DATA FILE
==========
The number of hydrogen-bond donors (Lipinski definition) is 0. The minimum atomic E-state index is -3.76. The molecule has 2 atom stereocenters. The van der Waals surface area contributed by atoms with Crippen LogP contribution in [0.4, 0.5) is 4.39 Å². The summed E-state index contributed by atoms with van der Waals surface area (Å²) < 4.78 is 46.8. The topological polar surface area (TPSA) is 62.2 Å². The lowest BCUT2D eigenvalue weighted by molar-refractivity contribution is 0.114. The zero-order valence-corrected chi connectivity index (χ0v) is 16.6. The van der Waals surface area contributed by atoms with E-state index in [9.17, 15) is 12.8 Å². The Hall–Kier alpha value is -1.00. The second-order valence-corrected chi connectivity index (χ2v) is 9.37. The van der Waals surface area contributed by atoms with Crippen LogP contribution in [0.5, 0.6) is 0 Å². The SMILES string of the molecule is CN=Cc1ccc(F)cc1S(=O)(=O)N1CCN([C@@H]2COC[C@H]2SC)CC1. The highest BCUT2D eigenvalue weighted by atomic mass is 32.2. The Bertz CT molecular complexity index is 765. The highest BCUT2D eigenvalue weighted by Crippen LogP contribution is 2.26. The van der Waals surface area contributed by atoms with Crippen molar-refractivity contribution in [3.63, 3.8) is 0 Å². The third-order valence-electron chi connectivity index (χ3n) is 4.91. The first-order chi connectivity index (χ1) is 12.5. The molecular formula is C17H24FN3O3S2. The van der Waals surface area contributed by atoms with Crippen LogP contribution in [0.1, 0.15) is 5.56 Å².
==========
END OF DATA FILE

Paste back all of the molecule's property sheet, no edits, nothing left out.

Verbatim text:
The number of hydrogen-bond donors (Lipinski definition) is 0. The minimum atomic E-state index is -3.76. The molecule has 2 atom stereocenters. The van der Waals surface area contributed by atoms with Crippen LogP contribution in [0.4, 0.5) is 4.39 Å². The summed E-state index contributed by atoms with van der Waals surface area (Å²) < 4.78 is 46.8. The topological polar surface area (TPSA) is 62.2 Å². The lowest BCUT2D eigenvalue weighted by molar-refractivity contribution is 0.114. The zero-order valence-corrected chi connectivity index (χ0v) is 16.6. The van der Waals surface area contributed by atoms with E-state index in [9.17, 15) is 12.8 Å². The Hall–Kier alpha value is -1.00. The second-order valence-corrected chi connectivity index (χ2v) is 9.37. The van der Waals surface area contributed by atoms with Crippen LogP contribution in [0.5, 0.6) is 0 Å². The SMILES string of the molecule is CN=Cc1ccc(F)cc1S(=O)(=O)N1CCN([C@@H]2COC[C@H]2SC)CC1. The highest BCUT2D eigenvalue weighted by atomic mass is 32.2. The Bertz CT molecular complexity index is 765. The highest BCUT2D eigenvalue weighted by Crippen LogP contribution is 2.26. The van der Waals surface area contributed by atoms with Crippen molar-refractivity contribution in [3.63, 3.8) is 0 Å². The third-order valence-electron chi connectivity index (χ3n) is 4.91. The first-order chi connectivity index (χ1) is 12.5. The molecular formula is C17H24FN3O3S2. The van der Waals surface area contributed by atoms with Crippen LogP contribution in [0.1, 0.15) is 5.56 Å².